Accessible Instructional Materials (AIM)
Print-based educational materials converted into specialized formats, related to the requirements of the IDEA statute.View in glossary
Equipment or system where principal function is creation, conversion, duplication, control, display, interchange, transmission, reception, or broadcast of data.View in glossary
Introducing AIM to Students
- Learning from AIM may require different strategies than learning from printed text.
- Becoming a proficient user of AIM requires planning, practice, and time.
Technology and Skills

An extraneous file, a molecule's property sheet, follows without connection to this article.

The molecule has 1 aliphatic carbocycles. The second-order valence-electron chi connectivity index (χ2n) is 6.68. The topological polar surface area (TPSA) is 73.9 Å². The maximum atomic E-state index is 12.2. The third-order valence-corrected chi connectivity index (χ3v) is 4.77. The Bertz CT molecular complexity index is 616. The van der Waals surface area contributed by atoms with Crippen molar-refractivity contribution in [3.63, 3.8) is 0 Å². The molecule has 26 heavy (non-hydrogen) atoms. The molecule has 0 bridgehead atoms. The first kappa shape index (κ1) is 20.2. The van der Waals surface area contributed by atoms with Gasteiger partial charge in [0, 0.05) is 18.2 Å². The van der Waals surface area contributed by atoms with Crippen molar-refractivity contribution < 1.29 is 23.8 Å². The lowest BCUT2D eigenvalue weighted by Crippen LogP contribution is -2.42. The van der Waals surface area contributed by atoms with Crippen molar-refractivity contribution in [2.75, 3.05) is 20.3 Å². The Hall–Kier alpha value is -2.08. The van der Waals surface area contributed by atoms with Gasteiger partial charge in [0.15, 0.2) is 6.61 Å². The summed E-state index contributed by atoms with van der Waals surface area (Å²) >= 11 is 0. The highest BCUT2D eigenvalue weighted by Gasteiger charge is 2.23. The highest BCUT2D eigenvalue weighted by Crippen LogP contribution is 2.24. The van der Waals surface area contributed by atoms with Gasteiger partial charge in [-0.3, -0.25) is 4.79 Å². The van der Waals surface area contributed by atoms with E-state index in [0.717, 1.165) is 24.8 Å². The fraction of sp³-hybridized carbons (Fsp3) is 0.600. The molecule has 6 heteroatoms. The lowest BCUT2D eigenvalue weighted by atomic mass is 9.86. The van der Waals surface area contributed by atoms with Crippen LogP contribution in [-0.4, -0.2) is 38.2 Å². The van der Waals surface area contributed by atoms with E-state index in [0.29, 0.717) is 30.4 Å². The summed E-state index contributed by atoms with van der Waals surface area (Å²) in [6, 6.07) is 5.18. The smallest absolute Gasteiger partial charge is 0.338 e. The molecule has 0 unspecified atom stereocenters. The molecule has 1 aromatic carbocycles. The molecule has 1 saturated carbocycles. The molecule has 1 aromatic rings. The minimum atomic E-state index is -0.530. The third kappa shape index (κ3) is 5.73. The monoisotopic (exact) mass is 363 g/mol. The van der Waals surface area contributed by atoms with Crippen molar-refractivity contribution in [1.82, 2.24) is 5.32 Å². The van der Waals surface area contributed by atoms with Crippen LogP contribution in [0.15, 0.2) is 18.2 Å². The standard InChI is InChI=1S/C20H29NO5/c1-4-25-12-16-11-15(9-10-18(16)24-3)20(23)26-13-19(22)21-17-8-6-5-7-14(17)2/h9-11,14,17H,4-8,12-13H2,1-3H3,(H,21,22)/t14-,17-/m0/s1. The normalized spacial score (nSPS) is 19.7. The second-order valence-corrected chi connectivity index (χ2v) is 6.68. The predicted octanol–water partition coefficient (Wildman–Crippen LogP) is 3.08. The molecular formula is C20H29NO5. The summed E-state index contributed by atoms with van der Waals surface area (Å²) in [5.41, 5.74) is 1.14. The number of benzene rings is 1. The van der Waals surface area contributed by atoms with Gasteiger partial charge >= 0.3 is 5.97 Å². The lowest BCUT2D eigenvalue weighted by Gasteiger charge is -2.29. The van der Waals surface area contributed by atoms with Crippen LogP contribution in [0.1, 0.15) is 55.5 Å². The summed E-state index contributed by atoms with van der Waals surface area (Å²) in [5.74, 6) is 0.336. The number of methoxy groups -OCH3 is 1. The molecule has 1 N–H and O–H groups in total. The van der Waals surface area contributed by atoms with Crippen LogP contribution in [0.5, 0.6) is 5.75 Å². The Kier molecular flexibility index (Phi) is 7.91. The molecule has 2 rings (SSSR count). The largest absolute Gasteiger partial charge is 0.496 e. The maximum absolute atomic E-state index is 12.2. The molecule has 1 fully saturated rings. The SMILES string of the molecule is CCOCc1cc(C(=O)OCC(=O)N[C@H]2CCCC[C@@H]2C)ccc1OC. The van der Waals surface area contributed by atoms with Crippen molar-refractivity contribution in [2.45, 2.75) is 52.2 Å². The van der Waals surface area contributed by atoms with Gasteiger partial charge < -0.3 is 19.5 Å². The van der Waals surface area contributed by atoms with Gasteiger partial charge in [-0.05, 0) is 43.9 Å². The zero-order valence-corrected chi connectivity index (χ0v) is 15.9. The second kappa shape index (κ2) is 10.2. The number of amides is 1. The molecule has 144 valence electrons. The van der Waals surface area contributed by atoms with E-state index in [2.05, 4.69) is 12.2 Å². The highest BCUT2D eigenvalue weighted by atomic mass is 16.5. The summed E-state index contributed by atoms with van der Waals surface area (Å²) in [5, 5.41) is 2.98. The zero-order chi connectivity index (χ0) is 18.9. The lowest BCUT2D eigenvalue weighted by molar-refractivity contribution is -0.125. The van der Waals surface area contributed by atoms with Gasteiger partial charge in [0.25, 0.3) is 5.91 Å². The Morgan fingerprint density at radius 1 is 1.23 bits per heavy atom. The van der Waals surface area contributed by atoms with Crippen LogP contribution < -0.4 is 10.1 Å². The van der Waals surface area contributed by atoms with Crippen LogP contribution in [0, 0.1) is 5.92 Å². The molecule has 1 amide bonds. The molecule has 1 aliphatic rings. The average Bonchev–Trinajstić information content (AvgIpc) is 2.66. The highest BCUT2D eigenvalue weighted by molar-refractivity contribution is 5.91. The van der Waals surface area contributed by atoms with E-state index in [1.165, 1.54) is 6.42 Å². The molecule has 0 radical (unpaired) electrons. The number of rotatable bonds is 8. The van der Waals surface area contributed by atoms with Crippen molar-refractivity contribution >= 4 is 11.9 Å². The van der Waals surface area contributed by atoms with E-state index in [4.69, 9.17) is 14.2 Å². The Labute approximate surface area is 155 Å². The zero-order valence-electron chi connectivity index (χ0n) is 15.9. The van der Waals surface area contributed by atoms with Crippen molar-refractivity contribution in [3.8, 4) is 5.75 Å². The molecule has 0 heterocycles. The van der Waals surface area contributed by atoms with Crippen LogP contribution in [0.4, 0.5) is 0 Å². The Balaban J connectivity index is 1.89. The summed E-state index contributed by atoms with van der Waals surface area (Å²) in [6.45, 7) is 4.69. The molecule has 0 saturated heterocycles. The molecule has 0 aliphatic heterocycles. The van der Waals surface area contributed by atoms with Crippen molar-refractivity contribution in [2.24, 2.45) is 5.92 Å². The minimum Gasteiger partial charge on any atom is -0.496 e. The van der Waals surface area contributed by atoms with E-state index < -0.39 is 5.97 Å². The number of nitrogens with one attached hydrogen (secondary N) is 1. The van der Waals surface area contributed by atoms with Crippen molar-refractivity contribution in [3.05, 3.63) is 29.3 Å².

- Involving a student in technology decisions improves engagement.
- Modeling technology use in learning contexts illustrates relevance.
- Using technology effectively requires an array of skills: operational, functioning, strategic, and social.
Self-Advocacy and Post-Secondary
- Fostering student self-knowledge and advocacy skills are important to their success.
- Investigating and evaluating support services before committing to insure that post-secondary institutional resources address student needs.
Using AIM at Home
Educators and administrators describe the goals for their pilot program.